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Chapter 11. Raw devices

A raw device can be bound to an existing block device (e.g. a disk) and be used to perform "raw" IO with that existing block device. Such "raw" IO bypasses the caching that is normally associated with block devices. Hence a raw device offers a more "direct" route to the physical device and allows an application more control over the timing of IO to that physical device. This makes raw devices suitable for complex applications like Database Management Systems that typically do their own caching.

Raw devices are character devices (major number 162). The first minor number (i.e. 0) is reserved as a control interface and is usually found at /dev/rawctl. A utility called raw (see man raw) can be used to bind a raw device to an existing block device. These "existing block devices" may be disks or cdroms/dvds whose underlying interface can be anything supported by Linux (e.g. IDE/ATA or SCSI).

A sequence of commands listing the raw devices and then binding a SCSI disk partition followed by binding the whole disk looks like this on my system:

$ ls -lR /dev/raw*
crw-r--r--    1 root     root     162,   0 Dec  6 06:54 /dev/rawctl

total 0
crw-r--r--    1 root     root     162,   1 Dec  6 06:54 raw1
crw-r--r--    1 root     root     162,   2 Dec  6 06:54 raw2
crw-r--r--    1 root     root     162,   3 Dec  6 06:54 raw3
crw-r--r--    1 root     root     162,   4 Dec  6 06:54 raw4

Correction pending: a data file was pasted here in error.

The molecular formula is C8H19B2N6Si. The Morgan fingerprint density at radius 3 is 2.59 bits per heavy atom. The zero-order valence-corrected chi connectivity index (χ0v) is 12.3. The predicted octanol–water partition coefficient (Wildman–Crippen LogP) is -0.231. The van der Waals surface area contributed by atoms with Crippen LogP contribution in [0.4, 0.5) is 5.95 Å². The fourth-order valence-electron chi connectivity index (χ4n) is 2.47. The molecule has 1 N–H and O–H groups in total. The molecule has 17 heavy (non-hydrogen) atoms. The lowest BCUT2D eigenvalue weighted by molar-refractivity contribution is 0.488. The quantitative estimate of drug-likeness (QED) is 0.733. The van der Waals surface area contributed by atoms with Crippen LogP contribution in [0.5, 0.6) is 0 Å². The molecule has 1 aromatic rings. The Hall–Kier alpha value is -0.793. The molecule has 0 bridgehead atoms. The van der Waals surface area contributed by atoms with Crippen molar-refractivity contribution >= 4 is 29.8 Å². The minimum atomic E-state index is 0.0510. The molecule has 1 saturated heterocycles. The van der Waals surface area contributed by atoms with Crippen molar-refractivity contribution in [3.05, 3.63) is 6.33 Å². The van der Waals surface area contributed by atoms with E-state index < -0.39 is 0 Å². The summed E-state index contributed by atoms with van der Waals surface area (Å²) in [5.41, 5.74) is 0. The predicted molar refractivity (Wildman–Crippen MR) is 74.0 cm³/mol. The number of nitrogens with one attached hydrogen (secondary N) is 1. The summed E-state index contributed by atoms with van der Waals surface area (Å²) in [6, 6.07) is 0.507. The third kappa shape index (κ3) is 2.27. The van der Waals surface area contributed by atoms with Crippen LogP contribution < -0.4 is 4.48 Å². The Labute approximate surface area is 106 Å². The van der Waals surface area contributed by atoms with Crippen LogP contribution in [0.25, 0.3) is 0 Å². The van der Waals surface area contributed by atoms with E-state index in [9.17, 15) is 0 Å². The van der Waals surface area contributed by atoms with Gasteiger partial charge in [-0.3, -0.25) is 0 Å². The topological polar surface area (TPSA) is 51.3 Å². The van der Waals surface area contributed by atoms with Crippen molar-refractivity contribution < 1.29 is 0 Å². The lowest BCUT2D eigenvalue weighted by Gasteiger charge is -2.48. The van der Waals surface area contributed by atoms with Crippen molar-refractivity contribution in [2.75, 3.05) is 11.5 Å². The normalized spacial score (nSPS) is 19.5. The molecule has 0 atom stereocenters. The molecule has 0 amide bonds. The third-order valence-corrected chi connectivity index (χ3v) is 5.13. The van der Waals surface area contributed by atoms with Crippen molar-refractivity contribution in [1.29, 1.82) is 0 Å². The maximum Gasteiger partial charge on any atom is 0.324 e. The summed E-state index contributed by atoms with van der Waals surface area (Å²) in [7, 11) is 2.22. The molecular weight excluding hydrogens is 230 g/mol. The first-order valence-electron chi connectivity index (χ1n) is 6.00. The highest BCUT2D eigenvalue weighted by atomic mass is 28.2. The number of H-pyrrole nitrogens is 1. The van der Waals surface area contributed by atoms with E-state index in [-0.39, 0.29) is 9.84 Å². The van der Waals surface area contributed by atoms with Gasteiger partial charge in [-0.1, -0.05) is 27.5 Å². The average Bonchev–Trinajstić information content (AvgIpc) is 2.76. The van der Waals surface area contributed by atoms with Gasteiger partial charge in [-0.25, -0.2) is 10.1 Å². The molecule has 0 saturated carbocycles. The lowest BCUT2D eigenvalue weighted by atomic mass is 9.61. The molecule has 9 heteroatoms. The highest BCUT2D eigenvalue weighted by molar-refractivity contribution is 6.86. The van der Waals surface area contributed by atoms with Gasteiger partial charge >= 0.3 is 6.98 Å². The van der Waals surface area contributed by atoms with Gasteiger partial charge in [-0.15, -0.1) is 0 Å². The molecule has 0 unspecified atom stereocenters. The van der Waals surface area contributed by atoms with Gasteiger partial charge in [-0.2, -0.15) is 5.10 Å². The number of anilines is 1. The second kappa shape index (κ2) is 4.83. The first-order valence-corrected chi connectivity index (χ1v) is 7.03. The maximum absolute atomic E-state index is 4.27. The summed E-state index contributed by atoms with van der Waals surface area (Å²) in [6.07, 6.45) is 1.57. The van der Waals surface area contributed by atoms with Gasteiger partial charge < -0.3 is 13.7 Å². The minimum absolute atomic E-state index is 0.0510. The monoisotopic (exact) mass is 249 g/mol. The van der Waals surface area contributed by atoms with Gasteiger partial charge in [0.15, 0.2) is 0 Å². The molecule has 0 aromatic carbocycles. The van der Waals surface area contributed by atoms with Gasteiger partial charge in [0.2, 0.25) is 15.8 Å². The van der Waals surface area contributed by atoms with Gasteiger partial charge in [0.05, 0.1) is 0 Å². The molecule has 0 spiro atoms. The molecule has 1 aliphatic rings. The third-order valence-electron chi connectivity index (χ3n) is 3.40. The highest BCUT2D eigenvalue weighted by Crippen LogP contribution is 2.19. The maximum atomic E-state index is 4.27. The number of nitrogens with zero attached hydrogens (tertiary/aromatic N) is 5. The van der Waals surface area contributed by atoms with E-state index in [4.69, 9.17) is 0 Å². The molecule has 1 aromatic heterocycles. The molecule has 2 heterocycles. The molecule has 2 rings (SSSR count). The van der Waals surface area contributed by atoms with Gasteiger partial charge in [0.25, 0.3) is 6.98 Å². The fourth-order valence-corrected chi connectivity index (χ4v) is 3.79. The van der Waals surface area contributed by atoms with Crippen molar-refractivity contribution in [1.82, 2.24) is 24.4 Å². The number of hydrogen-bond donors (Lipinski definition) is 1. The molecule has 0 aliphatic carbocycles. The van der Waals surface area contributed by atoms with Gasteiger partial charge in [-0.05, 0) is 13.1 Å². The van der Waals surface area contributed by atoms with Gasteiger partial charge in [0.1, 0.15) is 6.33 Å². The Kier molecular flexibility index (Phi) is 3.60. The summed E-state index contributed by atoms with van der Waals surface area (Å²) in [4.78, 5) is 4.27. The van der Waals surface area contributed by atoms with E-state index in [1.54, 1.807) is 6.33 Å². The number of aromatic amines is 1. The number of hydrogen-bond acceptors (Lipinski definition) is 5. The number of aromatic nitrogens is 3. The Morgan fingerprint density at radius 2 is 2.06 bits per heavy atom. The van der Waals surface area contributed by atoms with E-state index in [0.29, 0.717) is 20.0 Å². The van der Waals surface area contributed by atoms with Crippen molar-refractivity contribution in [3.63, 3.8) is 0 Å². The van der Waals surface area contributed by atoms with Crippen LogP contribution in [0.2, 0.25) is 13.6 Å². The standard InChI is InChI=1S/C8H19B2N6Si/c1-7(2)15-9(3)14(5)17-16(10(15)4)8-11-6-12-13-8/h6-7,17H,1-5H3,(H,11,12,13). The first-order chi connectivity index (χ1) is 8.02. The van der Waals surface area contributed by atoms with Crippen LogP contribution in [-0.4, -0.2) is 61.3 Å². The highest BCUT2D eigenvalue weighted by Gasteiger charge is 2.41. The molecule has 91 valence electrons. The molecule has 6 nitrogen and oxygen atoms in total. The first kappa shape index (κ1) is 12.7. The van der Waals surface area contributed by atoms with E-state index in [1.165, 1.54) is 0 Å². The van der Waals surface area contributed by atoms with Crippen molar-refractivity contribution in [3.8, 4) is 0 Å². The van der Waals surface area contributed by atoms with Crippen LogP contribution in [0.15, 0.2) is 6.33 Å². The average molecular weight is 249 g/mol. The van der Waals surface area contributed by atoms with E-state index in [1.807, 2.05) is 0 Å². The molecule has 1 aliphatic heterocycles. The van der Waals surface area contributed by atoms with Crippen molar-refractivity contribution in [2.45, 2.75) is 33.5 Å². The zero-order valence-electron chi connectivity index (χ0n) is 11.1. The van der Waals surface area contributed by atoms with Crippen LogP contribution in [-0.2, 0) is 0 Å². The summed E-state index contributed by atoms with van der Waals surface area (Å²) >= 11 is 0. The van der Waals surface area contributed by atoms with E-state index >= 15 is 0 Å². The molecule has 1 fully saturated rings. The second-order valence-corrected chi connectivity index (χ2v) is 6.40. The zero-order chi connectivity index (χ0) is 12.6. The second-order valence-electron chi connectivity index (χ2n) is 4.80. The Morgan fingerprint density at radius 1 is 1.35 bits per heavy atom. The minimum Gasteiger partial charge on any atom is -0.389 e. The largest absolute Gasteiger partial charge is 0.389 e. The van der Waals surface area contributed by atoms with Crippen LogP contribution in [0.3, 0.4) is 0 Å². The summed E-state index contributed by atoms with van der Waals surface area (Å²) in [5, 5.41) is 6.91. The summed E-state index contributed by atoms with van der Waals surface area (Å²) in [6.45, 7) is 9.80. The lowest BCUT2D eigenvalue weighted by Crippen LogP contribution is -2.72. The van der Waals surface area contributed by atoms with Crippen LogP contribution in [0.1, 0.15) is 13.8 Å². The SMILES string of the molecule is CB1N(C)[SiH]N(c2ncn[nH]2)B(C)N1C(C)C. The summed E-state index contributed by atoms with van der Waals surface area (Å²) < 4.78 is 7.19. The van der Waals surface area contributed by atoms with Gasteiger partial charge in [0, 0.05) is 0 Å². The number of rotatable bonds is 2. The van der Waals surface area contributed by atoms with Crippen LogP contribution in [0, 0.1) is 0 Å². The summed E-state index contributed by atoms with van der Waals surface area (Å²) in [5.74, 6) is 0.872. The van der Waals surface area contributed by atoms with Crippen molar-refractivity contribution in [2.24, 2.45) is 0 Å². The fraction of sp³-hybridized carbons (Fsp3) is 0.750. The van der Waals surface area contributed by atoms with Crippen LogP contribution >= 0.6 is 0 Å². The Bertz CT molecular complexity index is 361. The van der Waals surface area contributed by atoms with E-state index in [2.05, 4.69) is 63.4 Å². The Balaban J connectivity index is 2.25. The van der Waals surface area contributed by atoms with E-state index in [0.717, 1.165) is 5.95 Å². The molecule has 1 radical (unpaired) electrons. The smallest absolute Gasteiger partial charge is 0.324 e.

$ raw -qa
$ raw /dev/raw/raw1 /dev/sda3
/dev/raw/raw1:  bound to major 8, minor 3
$ raw /dev/raw/raw2 /dev/sda
/dev/raw/raw2:  bound to major 8, minor 0
$ raw -qa
/dev/raw/raw1:  bound to major 8, minor 3
/dev/raw/raw2:  bound to major 8, minor 0

The normal array of system calls for character devices are available on raw devices. The size of the transfer for read(2) and write(2) must be an integral multiple of the physical device's block size. For a disk this will be its sector size which is normally 512 bytes. The data buffer given to read() and write() system calls must be aligned to the block size. The lseek(2) call needs to align its file read/write offset to a block boundary as well. The pread(3) call (see man pread) combines a read() and an lseek() and can be useful with raw devices (ditto with pwrite() ). Care should be taken with offsets greater than 2 GB (or perhaps 4 GB) on 32 bit architectures where the "off_t" type is 32 bits long. One solution is to use the _llseek() call (see man llseek).

Unix utilities such as recent versions of dd and lmdd (from the lmbench suite of programs) can be used to move data to and from "raw" devices as they meet the above-mentioned block alignment requirements. Recent versions of the sg_dd command in the sg_utils package can access both raw and sg devices.

Also note that if the physical device has an odd number of sectors (as shown by blockdev --getsize /dev/raw/raw*), the last sector will not be accessible using raw IO.


If a block device is being accessed via a bound raw device and also via its normal block interface then there is no cache coherency between the two access mechanisms. For example if /dev/sda1 was both mounted and being accessed via a bound raw device then there could be data inconsistencies.